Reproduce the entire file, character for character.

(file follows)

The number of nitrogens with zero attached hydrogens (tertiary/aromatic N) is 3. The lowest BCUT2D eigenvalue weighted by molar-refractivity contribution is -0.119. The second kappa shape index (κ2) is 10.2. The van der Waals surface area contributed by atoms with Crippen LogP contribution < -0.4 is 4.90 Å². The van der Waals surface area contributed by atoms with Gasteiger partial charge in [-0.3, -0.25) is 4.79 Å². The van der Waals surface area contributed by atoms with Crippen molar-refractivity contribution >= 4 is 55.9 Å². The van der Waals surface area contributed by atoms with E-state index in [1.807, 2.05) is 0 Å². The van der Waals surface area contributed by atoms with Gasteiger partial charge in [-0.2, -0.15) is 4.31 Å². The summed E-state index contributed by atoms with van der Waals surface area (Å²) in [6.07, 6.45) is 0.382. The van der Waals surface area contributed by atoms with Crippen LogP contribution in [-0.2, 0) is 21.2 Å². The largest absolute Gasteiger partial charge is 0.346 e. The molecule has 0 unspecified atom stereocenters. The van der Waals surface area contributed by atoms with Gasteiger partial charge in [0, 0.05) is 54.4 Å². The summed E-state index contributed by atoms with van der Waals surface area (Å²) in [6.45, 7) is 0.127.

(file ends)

The number of nitrogens with zero attached hydrogens (tertiary/aromatic N) is 3. The lowest BCUT2D eigenvalue weighted by molar-refractivity contribution is -0.119. The second kappa shape index (κ2) is 10.2. The van der Waals surface area contributed by atoms with Crippen LogP contribution < -0.4 is 4.90 Å². The van der Waals surface area contributed by atoms with Gasteiger partial charge in [-0.3, -0.25) is 4.79 Å². The van der Waals surface area contributed by atoms with Crippen molar-refractivity contribution >= 4 is 55.9 Å². The van der Waals surface area contributed by atoms with E-state index in [1.807, 2.05) is 0 Å². The van der Waals surface area contributed by atoms with Gasteiger partial charge in [-0.2, -0.15) is 4.31 Å². The summed E-state index contributed by atoms with van der Waals surface area (Å²) in [6.07, 6.45) is 0.382. The van der Waals surface area contributed by atoms with Crippen LogP contribution in [-0.2, 0) is 21.2 Å². The largest absolute Gasteiger partial charge is 0.346 e. The molecule has 0 unspecified atom stereocenters. The van der Waals surface area contributed by atoms with Gasteiger partial charge in [0, 0.05) is 54.4 Å². The summed E-state index contributed by atoms with van der Waals surface area (Å²) in [6.45, 7) is 0.127.